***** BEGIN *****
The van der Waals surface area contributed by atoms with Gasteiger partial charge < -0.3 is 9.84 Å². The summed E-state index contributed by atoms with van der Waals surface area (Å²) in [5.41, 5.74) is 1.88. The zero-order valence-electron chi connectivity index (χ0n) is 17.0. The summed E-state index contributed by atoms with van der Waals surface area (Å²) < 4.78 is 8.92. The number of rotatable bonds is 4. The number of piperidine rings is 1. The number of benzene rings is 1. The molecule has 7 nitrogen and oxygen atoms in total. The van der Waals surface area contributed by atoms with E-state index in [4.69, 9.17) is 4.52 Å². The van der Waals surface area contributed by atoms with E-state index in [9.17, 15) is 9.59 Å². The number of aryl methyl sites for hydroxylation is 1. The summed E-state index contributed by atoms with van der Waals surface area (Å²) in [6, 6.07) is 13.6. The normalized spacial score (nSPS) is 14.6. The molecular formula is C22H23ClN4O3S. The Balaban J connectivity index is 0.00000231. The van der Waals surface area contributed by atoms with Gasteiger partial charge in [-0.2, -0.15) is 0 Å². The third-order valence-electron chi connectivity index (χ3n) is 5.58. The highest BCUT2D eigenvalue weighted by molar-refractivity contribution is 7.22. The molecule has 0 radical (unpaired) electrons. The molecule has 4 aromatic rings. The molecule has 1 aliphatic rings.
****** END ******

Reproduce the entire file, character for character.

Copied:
The van der Waals surface area contributed by atoms with Gasteiger partial charge < -0.3 is 9.84 Å². The summed E-state index contributed by atoms with van der Waals surface area (Å²) in [5.41, 5.74) is 1.88. The zero-order valence-electron chi connectivity index (χ0n) is 17.0. The summed E-state index contributed by atoms with van der Waals surface area (Å²) < 4.78 is 8.92. The number of rotatable bonds is 4. The number of piperidine rings is 1. The number of benzene rings is 1. The molecule has 7 nitrogen and oxygen atoms in total. The van der Waals surface area contributed by atoms with E-state index in [4.69, 9.17) is 4.52 Å². The van der Waals surface area contributed by atoms with E-state index in [9.17, 15) is 9.59 Å². The number of aryl methyl sites for hydroxylation is 1. The summed E-state index contributed by atoms with van der Waals surface area (Å²) in [6, 6.07) is 13.6. The normalized spacial score (nSPS) is 14.6. The molecular formula is C22H23ClN4O3S. The Balaban J connectivity index is 0.00000231. The van der Waals surface area contributed by atoms with Gasteiger partial charge in [-0.2, -0.15) is 0 Å². The third-order valence-electron chi connectivity index (χ3n) is 5.58. The highest BCUT2D eigenvalue weighted by molar-refractivity contribution is 7.22. The molecule has 0 radical (unpaired) electrons. The molecule has 4 aromatic rings. The molecule has 1 aliphatic rings.